Having giving the matter some thought, for I really didn’t have an answer ready then. I could only think of one thing: the continuing need for a political fig leaf, for a controllable political institution of sorts that can hide underneath it that omnipresent problem whose existence no one wants to openly admit, namely the Sunni-Alawi Divide.
The regime simply needs a political institution behind which it could hide its sectarian face. The Baath Party has played that role for 40 years now, but the members of the regime are not sophisticated enough to conjure up an alternative for it.
Without the Baath, the real nature of the regime will bear its face: a militaristic junta made up of a handful of Alawite generals and their multi-sectarian lackeys, who continue to use their muscle, as they have been doing since 1963, to chip away at the economic control and wealth of the other groups out there, especially, though not exclusively, the Sunnis. Indeed, these generals have been doing that for decades now but without attempting to share the wealth downwards. That is, the majority of the Alawites are excluded from these gains.
This unfair distribution of wealth has created major rift in the Alawite community, a rift that members of the regime are trying to heel at his stage by pointing all fingers at the noticeable growth of Sunni extremism, the ultimate boogeyman for the Alawites in this country.
Giving the state of the collective memory of the groups involved, this strategy could have actually worked and could have temporarily halted the catastrophic fragmentation and implosion of the regime, had it not been for the amazing lack of leadership in the Alawite community. Pretenders are always plentiful, but actual capable credible leaders are not. In the absence of leadership, fear of the Sunni boogeyman, is highly unlikely to prevent the catastrophic collapse of the Baath regime.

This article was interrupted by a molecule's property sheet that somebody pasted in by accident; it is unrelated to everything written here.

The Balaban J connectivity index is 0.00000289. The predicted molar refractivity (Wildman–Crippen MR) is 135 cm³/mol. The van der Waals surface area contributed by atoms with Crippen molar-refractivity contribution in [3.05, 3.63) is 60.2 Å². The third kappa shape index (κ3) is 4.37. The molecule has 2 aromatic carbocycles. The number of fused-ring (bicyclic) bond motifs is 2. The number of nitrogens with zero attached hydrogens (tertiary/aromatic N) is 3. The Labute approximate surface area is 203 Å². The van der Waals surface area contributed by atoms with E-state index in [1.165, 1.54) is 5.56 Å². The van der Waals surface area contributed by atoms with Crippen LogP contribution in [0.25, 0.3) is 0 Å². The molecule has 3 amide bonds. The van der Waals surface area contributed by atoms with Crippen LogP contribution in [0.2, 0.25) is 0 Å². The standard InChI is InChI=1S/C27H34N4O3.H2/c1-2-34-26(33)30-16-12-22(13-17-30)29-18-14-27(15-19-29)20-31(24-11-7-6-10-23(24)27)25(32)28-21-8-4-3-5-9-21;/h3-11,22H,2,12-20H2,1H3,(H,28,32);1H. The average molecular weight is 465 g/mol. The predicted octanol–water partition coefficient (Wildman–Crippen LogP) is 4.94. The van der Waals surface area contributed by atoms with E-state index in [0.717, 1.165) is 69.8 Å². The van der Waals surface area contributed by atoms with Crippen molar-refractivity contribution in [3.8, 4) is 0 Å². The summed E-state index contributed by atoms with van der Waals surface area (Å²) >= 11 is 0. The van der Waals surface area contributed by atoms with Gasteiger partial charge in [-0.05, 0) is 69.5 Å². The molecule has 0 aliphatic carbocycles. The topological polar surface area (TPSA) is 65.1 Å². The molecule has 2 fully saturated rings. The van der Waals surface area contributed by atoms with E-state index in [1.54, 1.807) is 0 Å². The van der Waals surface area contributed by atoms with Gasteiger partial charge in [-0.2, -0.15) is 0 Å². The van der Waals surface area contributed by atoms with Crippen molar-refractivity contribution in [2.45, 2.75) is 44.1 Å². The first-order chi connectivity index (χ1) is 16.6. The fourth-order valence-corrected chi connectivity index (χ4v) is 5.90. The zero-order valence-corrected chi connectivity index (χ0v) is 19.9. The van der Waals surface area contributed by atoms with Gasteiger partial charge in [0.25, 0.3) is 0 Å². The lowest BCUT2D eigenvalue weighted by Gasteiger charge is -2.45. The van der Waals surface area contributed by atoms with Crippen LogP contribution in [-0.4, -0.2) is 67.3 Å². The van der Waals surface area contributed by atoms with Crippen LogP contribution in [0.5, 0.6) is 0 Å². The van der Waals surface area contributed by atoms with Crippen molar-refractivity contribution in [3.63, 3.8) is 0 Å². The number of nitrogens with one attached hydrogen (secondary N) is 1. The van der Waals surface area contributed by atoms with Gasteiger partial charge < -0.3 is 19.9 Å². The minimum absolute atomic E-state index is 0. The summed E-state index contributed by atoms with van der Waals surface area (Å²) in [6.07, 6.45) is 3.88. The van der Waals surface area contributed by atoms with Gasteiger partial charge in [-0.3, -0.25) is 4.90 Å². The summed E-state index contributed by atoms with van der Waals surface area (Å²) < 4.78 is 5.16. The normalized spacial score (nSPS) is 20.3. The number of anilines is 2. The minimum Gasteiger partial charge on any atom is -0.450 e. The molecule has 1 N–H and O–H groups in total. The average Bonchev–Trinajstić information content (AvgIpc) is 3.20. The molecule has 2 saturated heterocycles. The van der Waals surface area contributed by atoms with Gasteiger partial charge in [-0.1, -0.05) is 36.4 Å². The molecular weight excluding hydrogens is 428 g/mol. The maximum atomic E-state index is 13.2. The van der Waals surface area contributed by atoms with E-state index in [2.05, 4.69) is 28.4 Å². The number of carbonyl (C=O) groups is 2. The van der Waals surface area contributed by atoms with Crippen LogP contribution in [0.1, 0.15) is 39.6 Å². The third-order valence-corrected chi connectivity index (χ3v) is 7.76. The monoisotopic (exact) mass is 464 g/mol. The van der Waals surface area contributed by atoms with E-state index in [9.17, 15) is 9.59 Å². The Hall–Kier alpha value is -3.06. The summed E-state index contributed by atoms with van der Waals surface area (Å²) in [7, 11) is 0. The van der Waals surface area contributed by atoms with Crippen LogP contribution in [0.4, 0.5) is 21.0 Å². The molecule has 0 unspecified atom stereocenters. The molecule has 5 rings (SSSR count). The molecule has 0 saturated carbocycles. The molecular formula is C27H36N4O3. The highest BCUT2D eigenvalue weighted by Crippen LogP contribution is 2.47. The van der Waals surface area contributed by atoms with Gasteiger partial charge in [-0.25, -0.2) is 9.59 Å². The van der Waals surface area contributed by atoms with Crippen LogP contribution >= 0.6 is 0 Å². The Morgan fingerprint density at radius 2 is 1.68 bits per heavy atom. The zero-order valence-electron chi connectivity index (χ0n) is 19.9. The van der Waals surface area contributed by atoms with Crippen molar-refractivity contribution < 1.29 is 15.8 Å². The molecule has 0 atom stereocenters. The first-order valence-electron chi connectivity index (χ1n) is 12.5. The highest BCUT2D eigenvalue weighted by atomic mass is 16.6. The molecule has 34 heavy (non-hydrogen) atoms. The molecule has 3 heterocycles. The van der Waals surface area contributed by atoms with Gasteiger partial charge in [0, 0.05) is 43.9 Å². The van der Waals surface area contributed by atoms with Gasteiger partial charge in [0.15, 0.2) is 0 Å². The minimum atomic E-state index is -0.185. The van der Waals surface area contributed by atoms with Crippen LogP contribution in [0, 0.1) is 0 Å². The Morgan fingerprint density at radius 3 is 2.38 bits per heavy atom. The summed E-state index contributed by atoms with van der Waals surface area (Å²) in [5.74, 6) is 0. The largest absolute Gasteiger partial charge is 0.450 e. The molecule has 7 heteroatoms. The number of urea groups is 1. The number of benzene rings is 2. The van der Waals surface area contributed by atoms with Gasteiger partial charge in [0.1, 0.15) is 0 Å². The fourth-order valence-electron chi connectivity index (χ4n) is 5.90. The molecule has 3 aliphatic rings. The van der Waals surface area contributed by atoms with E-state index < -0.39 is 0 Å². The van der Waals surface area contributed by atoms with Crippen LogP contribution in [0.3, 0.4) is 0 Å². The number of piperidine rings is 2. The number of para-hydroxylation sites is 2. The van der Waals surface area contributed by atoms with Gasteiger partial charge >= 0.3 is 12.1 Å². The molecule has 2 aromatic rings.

The other minority groups who traditionally had plenty to dread the possibility of Sunni rule have grown so tired of Baath corruption and oppression that they are unlikely to support the Baath at this stage, their scare tactics notwithstanding.
Considering the fact that many of these communities are witnessing a revival of their traditional forms of piety, an alliance with conservative Sunnis, even “Islamist” Sunnis, might prove more appealing to them than an alliance with the secular Baath Party, provided they could work out a new millet system of sorts, some formula along the Lebanese model.
If, in time, and for very much the same motivations, enough Alawite religious figures can be lured into an acceptance of such a formula, an alliance of conservative forces will emerge that can pull the rug from underneath the Baath.
Still considering the level of fear and cautiousness that exist in the country, such scenario will not be likely so long as the Baath regime is “in charge.” The regime has to collapse first before such scenarios are enacted. The good news is: the regime will. The bad news: this scenario is not exactly the kind of scenarios a liberal like me would like to see, not to mention live through.
Desires notwithstanding, this seems to be the most likely scenario of all for post-Baath Syria: an implosion, followed by a brief civil war ending up in a rule by an alliance of multi-sectarian conservative and traditional forces. If this sounds very much similar to what is currently taking place in Iraq, well, I have long said that Iraq is in many ways Syria’s Crystal Ball.